Interim Learning Report for the Innovation Programme.

We are delighted to present the Interim Learning Report which is based on learning and reflections from the mid-point of the Children’s Social Care Innovation Programme (summer 2015).

The Children’s Social Care Innovation Programme is intended to find and fund bold new approaches to transforming outcomes for children and young people. Launched by the Children’s Minister, Edward Timpson, in 2014, the £110 million programme supports 53 projects across England over two years to deliver three key objectives:

  1. Increase the life chances of children who receive help from the social care system.
  2. Create stronger incentives and mechanisms for innovation, experimentation and the replication of successful new approaches.
  3. Achieve better value for money across children’s social care.

Through their work in tackling these specific challenges, the projects are exploring and demonstrating what it takes to lead innovation in children’s social care. Key approaches required for leading innovation have emerged across four distinct levels of the system, which are:

  1. Social work methods and practice that focus on strong relationships and shared decision-making
  2. A workforce culture that creates an enabling environment and common practice between professionals
  3. Leadership and governance that brings teams and organisations together around a practical vision for improving the lives of children
  4. System conditions that enable new approaches to embed, flourish and scale

Fundamentally, these approaches are about the relationships that must be built in order to create, embed, sustain and grow innovation – relationships between children, families and professionals; between professionals within organisations; between front-line agencies; and between providers, commissioners and policy-makers across the system.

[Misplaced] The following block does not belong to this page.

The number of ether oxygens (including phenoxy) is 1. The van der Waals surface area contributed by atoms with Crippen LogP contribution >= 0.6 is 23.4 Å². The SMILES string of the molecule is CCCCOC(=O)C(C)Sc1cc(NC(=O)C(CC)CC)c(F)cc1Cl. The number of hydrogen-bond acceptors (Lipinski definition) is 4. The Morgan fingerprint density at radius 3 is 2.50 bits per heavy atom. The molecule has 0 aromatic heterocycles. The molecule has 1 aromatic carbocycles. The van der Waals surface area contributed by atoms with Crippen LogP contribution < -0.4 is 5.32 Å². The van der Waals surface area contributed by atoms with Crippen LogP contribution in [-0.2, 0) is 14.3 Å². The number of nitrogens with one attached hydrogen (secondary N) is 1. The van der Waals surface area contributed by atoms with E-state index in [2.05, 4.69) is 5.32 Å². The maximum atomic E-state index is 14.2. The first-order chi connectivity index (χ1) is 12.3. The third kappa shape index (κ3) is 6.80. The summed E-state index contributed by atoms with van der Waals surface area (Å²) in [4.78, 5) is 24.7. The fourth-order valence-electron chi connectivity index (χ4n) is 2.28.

These four levels are interdependent. New practice will fail to embed without a workforce culture that supports practitioners to learn and adapt. Embedding new ways of working together requires strong and collaborative leadership. And any innovation will remain locked at source without the surrounding conditions in place to grow. Sustained, transformative and system-wide innovation is possible only when the right levers are being applied at every level. What the innovation projects are demonstrating is the breadth of ways in which these levers can be pulled.

The progress demonstrated by projects, the enablers to innovation they have identified and the system barriers they are uncovering all raise questions for the sector on how new approaches in children’s social care can be best developed and supported. These questions will be explored further over the next six months of the programme.

Thank you to all 53 projects who provided invaluable content and feedback. We are building on this report to shape programme learning in the future and would welcome your comments and questions about the report. Please email innovation@springconsortium.com.

Full report is available to download here